1. Johnny Ward

After graduating from university in England, Johnny Ward booked a one-way flight to New York City and, though he paused to buy an apartment in Bangkok, he has not stopped traveling since. Ward invested $100 in a website that turned into a million-dollar travel blogging company. Now, even though he grew up on welfare in Ireland, he makes up to $60,000 a month while traveling the world.

2. Brian Kelly

Brian Kelly used to work on Wall Street before he began roaming the world full time as “The Points Guy.” Kelley runs a website that offers strategies for making the most of traveling. One of his biggest money-saving tips for travel addicts is to get the Sapphire Reserve credit card because it offers premium, relevant reward points.

3. Kate McCulley

Six years ago, Kate McCulley quit her online marketing job to travel alone. She began writing a blog and worked odd jobs to help fund her journey across 63 countries and six continents. Today, she is based out of New York and gets paid six figures to take expeditions and blog about her travels.

4. Gareth Leonard

Gareth Leonard also left a marketing position to travel the world. He started his journey in Argentina and began a blog that found great success. Brands pay him between $100 and $400 for written posts and banner advertisements and from $1,000 to $20,000 for videos.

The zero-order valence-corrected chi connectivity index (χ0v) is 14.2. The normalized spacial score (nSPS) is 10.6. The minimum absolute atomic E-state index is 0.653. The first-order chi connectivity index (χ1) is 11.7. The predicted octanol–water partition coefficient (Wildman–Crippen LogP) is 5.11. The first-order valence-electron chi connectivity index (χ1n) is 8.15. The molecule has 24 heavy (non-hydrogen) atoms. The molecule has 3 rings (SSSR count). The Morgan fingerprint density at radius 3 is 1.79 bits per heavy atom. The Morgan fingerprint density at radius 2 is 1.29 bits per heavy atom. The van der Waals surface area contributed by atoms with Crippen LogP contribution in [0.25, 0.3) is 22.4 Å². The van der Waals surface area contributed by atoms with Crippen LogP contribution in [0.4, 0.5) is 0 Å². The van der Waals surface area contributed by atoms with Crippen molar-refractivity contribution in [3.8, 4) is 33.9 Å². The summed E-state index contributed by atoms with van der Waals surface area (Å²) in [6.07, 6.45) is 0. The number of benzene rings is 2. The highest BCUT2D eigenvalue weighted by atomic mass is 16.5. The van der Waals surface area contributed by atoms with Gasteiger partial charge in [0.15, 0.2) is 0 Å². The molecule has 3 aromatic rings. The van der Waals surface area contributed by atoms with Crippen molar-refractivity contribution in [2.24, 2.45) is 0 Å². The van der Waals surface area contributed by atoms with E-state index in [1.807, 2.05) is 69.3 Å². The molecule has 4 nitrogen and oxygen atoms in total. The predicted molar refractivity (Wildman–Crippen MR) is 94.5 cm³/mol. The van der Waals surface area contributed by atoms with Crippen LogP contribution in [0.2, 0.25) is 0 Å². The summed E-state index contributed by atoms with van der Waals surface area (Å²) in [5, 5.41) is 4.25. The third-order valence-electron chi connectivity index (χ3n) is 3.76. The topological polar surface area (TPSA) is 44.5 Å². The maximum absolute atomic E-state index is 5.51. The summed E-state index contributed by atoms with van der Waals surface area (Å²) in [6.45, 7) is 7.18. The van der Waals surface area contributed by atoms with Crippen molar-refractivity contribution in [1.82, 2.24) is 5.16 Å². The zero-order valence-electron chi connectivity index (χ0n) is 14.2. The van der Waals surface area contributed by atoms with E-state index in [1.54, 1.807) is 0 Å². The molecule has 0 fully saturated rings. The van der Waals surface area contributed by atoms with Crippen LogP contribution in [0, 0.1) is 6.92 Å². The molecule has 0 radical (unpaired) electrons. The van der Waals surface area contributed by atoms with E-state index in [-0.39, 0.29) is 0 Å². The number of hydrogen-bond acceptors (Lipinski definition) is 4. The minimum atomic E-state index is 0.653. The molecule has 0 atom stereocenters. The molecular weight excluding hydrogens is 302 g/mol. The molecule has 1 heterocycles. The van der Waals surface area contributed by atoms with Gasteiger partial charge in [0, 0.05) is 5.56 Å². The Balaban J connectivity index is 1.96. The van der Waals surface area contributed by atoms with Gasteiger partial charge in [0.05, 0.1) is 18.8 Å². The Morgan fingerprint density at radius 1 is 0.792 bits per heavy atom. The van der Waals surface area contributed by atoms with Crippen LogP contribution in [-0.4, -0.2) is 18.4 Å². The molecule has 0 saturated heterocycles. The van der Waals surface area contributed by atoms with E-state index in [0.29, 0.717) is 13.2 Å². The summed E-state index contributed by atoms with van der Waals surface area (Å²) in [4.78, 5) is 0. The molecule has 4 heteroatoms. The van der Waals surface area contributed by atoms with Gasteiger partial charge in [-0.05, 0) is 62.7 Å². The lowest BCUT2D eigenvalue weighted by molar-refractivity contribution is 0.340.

According to Leonard, travel is much like entrepreneurship “because you have to really learn how to be patient, roll with the punches and (realize) no one is going to do something for you. Everything you do is based on your own work ethic.”

5. Garett Gee

After Garett Gee created a mobile scanning app and sold it to Snap Inc for $54 million, he and his wife, Jessica, decided to sell all of their belongings and travel the world. So far, they have taken their two children to Turks and Caicos, Thailand, Australia, Tahiti and Hawaii. Garett and Jessica’s four best tips for traveling with kids? Pack light, skip the fancy cell phone, take advantage of affordable medical care and let your kids adapt. Partnerships with companies like Airbnb and GoPro are part of what have made their journey possible.


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